Events & Webinars


Texas A&M School of Law will be hosting this conference designed for people who are already involved in incubator or other post graduate programs for solo, small firm, and non-profit practitioners, as well as for those who want to know more about how these programs work and how they contribute to enhancing social justice through improved access to law.

The conference will describe and advance the continued growth of post- graduate law programs and the new wave of affordable legal services for groups without access to legal resources. Along with the basics of creating and implementing incubator programs and non-profit law firms, the conference will address, among other topics, the impact on law school curricular reform; collaboration between bench, bar and academics; technology and delivery of legal services; evolution of lawyering role models; and access to justice for low and moderate means clients.

The conference will include speakers, panels, workshops and hands-on technology sessions to help participants develop concrete take-aways that will have immediate impact on their work.



Tips and Tools for Ethical and Effective Law Firm Social Media Marketing

March 22, 2017 1:00 PM - 2:00 PM ET

Facebook, Twitter, LinkedIn, Instagram, Pinterest, Tumblr, Snapchat… so many ways to promote your practice and connect with potential clients, so little time! In fact, managing all of these profiles and platforms can be downright overwhelming. In this session we will discuss tips, trick, settings, and tools that help you stay on top of the big three – LinkedIn, Twitter and Facebook. We will also consider what lawyers should keep in mind in terms of comporting with their Rules of Professional Conduct. What are the applicable ethical opinions lawyers should be aware of? Learn what you can use to help manage and tame your social media profiles, plus ways to get content too!


Artificial Intelligence and the Future of Law Practice

May 4, 2017 1:00 PM - 2:30 PM ET

It is no secret that the AmLaw 200 are actively exploring artificial intelligence (AI) and expert systems. As Yogi Berra used to say, "The future ain't what it used to be." Artificial intelligence is beginning to have a dramatic impact on how all of the professions are evolving. In a time where a company like Accenture says that 5% of its workforce is not human (representing 20,000 full time jobs), lawyers need to think about AI and how it will reshape the practice of law.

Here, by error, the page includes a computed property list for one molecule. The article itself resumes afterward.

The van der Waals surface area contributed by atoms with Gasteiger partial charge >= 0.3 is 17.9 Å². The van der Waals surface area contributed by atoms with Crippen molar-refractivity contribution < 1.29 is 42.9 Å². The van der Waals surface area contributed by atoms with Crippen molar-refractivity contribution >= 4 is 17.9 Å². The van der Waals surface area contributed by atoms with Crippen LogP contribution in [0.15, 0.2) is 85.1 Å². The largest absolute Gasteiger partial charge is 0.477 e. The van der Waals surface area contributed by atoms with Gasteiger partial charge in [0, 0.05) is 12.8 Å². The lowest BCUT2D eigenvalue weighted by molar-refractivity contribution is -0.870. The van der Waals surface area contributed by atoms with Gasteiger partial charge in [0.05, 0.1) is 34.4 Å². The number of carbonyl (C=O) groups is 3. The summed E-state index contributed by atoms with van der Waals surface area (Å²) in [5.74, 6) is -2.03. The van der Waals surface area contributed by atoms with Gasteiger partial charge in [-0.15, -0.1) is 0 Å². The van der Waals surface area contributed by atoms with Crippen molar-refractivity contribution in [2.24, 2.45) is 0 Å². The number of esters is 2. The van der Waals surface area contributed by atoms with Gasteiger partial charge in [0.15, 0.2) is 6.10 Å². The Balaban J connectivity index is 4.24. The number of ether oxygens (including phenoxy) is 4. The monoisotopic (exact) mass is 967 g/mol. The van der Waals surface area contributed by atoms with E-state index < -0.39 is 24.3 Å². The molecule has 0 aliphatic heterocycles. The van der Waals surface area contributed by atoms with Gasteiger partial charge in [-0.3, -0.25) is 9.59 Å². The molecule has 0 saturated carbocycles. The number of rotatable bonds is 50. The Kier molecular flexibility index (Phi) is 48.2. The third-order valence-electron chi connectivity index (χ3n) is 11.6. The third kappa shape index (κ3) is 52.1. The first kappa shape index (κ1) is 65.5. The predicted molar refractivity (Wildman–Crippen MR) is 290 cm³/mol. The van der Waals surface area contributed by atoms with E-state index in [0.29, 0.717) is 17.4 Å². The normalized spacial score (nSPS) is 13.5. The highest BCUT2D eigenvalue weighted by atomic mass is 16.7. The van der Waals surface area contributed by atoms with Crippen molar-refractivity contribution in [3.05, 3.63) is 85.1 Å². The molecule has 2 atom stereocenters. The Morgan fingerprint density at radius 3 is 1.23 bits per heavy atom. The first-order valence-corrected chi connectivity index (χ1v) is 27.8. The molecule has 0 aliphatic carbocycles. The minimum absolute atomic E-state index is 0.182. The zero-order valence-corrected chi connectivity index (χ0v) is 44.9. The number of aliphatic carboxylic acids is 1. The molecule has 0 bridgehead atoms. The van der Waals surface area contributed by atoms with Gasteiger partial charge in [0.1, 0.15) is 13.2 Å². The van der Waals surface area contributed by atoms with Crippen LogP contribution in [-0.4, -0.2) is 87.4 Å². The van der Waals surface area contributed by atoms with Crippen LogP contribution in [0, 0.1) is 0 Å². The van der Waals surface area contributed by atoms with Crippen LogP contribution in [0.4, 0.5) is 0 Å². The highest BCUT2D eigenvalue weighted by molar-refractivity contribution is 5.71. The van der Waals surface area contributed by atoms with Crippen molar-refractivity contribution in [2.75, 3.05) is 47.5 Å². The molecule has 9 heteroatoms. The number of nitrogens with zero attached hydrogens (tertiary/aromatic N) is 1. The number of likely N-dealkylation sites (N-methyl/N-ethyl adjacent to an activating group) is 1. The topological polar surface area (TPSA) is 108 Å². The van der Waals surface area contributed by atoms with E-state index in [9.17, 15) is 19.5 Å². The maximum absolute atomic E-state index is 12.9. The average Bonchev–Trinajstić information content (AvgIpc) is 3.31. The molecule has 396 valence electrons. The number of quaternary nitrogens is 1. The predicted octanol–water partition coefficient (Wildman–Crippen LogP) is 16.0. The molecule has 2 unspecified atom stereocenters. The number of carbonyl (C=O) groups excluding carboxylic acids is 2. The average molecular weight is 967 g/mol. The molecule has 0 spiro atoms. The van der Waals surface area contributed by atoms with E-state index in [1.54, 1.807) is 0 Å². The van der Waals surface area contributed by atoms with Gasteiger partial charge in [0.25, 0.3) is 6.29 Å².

Where is this going— and how fast? Who are the major providers to watch?

Our presenters will tell you precisely where AI is today in the legal world (and how loosely the term 'AI' is used) and help you separate the wheat from the chaff. Where AI has entered the legal world, it is proving that due diligence, legal research, e-discovery, compliance issues and contract issues are fertile ground for rapid AI success.


Featured Archives

Building an Effective “Limited Scope” Practice in Maryland

On October 14, 2016, the renewed Maryland Access to Justice Commission and the Maryland State Bar Association Section on the Delivery of Legal Services presented a statewide conference on how to build an effective “limited scope” practice in Maryland at the University of Maryland Francis King Carey School of Law. New court rules in the state now allow for limited appearances in court, making it possible to develop a limited scope practice in the state. Experiences in other states suggest that having a limited scope practice is a win-win proposition, providing attorneys with a new financially viable business model and allowing many more moderate-income and working poor clients that otherwise could not afford an attorney, effective access to justice. Private, legal services and pro-bono attorneys were invited to attend. The conference was practical, with a focus on the nuts and bolts of building an effective limited scope practice in Maryland.


Client-Centric Legal Services: Getting from Here to There

Lawyers providing personal legal services cover a wide spectrum. They practice out of urban high rises, strip mall storefronts and small town offices across from the county courthouses. Some are the only game in town and provide a broad general practice. Others own a narrow niche and are recognized as the “go-to lawyer” for their issues. They are all subject to changes beyond their control – the erosion of the middle class, the ubiquitous use of technology in everyday life and competition from entities that provide legal products. The 20th Century model of providing legal services is in question with lawyers facing both pressures and opportunities to change. This conference looked at that business model, looked at the potential for change and set out a course to assure that legal services are vital moving forward. 

This conference, which took place August 14-15 in Denver, focused on pivoting practitioners into 21st Century problem-solvers by enhancing engagement and exploring better client-centric compensation methods and innovative delivery models.

Sponsored by

  • ABA Legal Access Job Corps Task Force
  • ABA Standing Committee on the Delivery of Legal Services
  • Institute for the Advancement of the American Legal System (IAALS)

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